After doing some figuring, I could easily earn 4,004 more miles by the gift card method.
If you download certain apps to your mobile devices from the United Plus website, anything you order from them have automatic miles attached to them. Groupon jumped out at me. I'm always looking for a deal on oil changes, massages, and other stuff. You can earn $11/mile. So, the eye exam I needed that could cost $120 or more, will cost $60 and I'll earn 660 miles and so forth. Looks like I'm going to be on that Groupon app often. Let's say, I'll spend $400 on Groupon. That's 4400 miles.
So let's add it up and see what we have miles we will have by October I'm so excited!
GoBank 15,000 miles
Reliant Switch 21,000 miles
Shopping 5,775 miles
Gift Cards 4,004 miles
Downloaded Apps 4,400 miles
Total: 50,179 miles
Guess What? I'm going to Machu Picchu with some miles left over. You can also use miles to make hotel reservations, too. There you have it. Now you can be a world traveler too.
Ronald Acuña Jr. and Corbin Carroll just got a little more dangerous. Same for Bobby Witt Jr., Elly De La Cruz and the rest of baseball's fastest players.
Major League Baseball wants umpires to crack down on obstruction, and the commissioner's office outlined plans during a call with managers this week. MLB staff also will meet managers in person during spring training to go over enforcement.
The increased emphasis is only on the bases and not at home plate. The focus is on infielders who drop a knee or leg down in front of a bag while receiving a throw, acting as a deterrence for aggressive baserunning and creating an increased risk of injuries.
“I think with everything, they’re trying to make the game a little safer to avoid some unnecessary injuries," Phillies shortstop Trea Turner said Friday at the team's facility in Florida. “The intentions are always good. It comes down to how it affects the players and the games. I’m sure there will be plays where one team doesn’t like it or one team does.”
With more position players arriving at spring training every day, the topic likely will come up more and more as teams ramp up for the season.
“We'll touch on that. We'll show them some video of what’s good and what’s not,” Texas Rangers manager Bruce Bochy said. “You know, it’s going to be a little adjustment.”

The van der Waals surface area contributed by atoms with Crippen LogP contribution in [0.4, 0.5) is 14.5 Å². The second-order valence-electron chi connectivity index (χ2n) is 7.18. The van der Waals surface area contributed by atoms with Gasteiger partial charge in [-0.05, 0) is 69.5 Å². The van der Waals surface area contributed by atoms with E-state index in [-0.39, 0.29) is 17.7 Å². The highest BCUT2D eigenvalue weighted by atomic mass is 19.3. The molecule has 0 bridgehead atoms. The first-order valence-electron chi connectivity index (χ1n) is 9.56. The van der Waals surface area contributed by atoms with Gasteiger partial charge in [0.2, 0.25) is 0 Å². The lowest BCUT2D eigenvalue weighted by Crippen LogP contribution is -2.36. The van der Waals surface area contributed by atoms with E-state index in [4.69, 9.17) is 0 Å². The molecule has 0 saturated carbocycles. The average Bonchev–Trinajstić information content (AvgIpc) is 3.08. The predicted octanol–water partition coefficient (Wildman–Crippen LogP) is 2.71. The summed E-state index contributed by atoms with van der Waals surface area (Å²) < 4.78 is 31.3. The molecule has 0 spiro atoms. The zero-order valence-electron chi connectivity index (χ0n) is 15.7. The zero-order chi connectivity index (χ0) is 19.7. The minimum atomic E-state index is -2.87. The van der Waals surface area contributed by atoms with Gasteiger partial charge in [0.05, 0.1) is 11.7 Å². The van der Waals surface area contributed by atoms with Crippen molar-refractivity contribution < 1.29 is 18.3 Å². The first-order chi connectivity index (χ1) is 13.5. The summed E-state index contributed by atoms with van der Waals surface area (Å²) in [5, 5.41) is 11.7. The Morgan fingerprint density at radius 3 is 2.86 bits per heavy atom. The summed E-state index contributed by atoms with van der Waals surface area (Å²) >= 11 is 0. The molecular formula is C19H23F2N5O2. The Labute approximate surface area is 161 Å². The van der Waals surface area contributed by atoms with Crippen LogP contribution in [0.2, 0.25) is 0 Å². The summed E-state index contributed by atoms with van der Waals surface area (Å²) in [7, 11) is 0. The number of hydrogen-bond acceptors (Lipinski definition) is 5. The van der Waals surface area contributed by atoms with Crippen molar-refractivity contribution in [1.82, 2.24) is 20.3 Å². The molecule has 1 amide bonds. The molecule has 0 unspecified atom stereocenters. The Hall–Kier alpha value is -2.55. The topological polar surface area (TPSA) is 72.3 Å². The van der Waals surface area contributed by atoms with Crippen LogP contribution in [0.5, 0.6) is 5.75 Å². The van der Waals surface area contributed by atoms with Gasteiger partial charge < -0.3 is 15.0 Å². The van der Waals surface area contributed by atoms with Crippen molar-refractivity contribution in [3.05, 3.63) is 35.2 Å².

Making obstruction a point of emphasis fits in with an ongoing effort by MLB to create more action. Obstruction calls are not reviewable, which could lead to some disgruntled players and managers as enforcement is stepped up, but it also means it won't create long replay deliberations.
A package of rule changes last season — including pitch clocks, bigger bases and limits on defensive shifts and pickoff attempts — had a dramatic effect. There were 3,503 stolen bases in the regular season, up from 2,486 in 2022 and the most since 1987.
MLB changed a different baserunning rule this offseason, widening the runner’s lane approaching first base to include a portion of fair territory. MLB also shortened the pitch clock with runners on base by two seconds to 18 and further reducing mound visits in an effort to speed games.
“Last year, you know, a lot of our preparation was around like, especially just the unknown of the clock and making sure like we’re really buttoned up on that," New York Yankees manager Aaron Boone said. "These guys are so used to it in so many ways that sometimes I even forget.”
Increased enforcement could lead to more action on the basepaths. But a significant element of MLB's motivation is injury prevention.
Top players have hurt hands or wrists on headfirst slides into bases blocked by a fielder. White Sox slugger Luis Robert Jr. sprained his left wrist when he slid into Jonathan Schoop's lower left leg on a steal attempt during an August 2022 game against Detroit.
“It’s been happening for a while. It’s been getting out of control," Boston Red Sox manager Alex Cora said. “I know some of the players complained about it the last two years.”
While acknowledging his reputation as a significant offender, Phillies second baseman Bryson Stott didn't sound too worried about his play.
“We like to fight for outs at second base,” he said. "It’s never on purpose, blocking the base. For me, or someone covering second to the shortstop side, it’s a natural move for your knee to go down to reach the ball. It’s never intentional. I guess we’ll figure out how to maneuver around that.”